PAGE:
As a touring musician, self-proclaimed gypsy, and travel trailer-owning adventurer, I have seen my share of small towns, and made it my goal to explore as many areas within an hour or two of home as possible. Upon hearing of the town of Farmville, I racked my brain for any adventures that I may have had there. I couldn’t come up with much… In 2005, while singing in a band called Sin City Revival, I played a frat party at Hampden-Sydney College. This is the one and only trip I’ve ever made to Farmville, and I must admit, I didn’t exactly see the sights. So a visit to Farmville was really going to begin with a fresh slate.
Frankly, I’m glad that my first real visit to Farmville happened now, as opposed to several years ago. Many locals tell me that the way the town has grown and been reborn in the last couple years is partly attributable to Hotel Weyanoke, which was the home base of my stay in Farmville.
Hotel Weyanoke wasn’t always a hotel. Built in 1925, it has also been a senior living facility, as well as a dormitory for students of the nearby Longwood University. Now, with its newly added Cumberland Wing, it’s hard to tell that this posh spot has ever been anything other than the modern boutique hotel that it is.
Details are everything at the Hotel Weyanoke, and there is no lack of details both historic and modern in the hotel. Upon entry into the bright foyer, you walk into an entry styled with furniture from Farmville’s flagship furniture empire, Green Line Furniture. Professionalism from the staff is topped only by friendliness and efficiency. Even after entering your room, you are able to easily communicate with the front desk using a tablet which acts as an in-room guest concierge, allowing you to easily request services, or communicate with the front desk. Modern details are mixed with nods to the history of the hotel, including a photograph of former guest Helen Keller, an antique elevator shaft door, and an original hotel ledger, with every entry written in the calligraphy-like script of decades ago.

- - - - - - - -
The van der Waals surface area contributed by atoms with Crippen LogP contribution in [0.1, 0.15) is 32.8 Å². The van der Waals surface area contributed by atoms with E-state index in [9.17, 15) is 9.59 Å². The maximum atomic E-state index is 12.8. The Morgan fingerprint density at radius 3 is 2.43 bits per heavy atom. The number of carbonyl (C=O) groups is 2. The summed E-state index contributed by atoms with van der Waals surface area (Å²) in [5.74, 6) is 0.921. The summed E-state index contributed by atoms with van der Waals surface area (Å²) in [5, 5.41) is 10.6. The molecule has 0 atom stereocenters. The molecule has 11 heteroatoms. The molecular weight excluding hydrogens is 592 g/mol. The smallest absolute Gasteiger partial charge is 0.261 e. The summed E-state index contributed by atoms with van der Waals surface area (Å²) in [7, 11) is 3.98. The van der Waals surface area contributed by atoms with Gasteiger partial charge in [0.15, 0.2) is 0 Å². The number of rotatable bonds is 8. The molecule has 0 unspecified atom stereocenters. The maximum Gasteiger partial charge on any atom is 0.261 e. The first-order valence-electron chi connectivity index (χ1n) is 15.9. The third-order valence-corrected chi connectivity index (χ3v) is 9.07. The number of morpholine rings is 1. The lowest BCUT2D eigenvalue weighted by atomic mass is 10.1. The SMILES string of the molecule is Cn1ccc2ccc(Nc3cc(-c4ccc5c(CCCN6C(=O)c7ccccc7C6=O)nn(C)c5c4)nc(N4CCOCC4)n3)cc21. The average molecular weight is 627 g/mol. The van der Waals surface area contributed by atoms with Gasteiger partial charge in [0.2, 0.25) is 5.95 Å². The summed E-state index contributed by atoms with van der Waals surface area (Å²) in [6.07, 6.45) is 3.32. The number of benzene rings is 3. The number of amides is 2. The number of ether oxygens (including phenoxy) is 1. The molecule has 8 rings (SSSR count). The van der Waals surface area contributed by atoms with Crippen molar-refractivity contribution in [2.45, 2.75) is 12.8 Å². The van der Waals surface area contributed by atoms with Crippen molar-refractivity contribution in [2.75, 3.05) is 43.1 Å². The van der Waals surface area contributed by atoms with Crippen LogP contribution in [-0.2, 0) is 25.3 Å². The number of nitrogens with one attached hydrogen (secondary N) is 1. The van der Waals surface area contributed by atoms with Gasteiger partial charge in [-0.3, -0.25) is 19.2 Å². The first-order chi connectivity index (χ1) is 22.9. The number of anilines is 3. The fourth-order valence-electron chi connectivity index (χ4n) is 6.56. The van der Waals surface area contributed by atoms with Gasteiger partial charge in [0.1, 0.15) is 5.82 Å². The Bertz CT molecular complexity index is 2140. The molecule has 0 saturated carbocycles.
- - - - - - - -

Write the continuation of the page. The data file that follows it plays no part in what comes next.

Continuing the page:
Upon entering my room, one of 70 – including king and double queen rooms, as well junior and two-room suites – my eye was immediately drawn to the details. You’ll feel like you’re staying in an upscale home with the décor and design touches that you’ve likely never seen in a hotel before. And this isn’t just your typical amenities list of WiFi, premium cable, and flat-screen TVs. These rooms also feature true blackout drapes (an absolute necessity for me), an iron and full-sized ironing board, in-room safe for your valuables, and a small balcony with views of the city. The bed itself is a luxury experience in itself – a Hotel-Weyanoke-branded Kingsdown® mattress topped with luxury linens and down-like mattress pad and blankets, and Zen pillows. Each room has a stainless-steel brewer with tins of coffee from on-site cafe Sassafras and stoneware mugs.
Bathrooms boast plush guest bathrobes and a huge walk-in shower stocked with high-end toiletries and linens. Stoneware water tumblers are sourced from local company Mainly Clay. Under-cabinet lighting automatically turns on when you enter the bathroom, which is a perfect feature for visits to an unfamiliar space in the middle of the night!
If you choose not to, you never have to leave Hotel Weyanoke for a meal. I had the pleasure of dining in 3 of their 4 dining establishments, and the opportunity to tour the fourth, the gorgeous Catbird Rooftop Terrace, which is closed in the winter months. The options in Sassafras make it a perfect choice for breakfast and coffee, or a quick lunch. I sat down with General Manager John Shideler for breakfast there – a bread pudding-style blueberry French toast with and a latte, overlooking a beautiful view of the Longwood campus out of original lead-glass windows. “We have some folks who visit frequently – even every day in some cases,” he tells me, “and the many other locals who come and go.”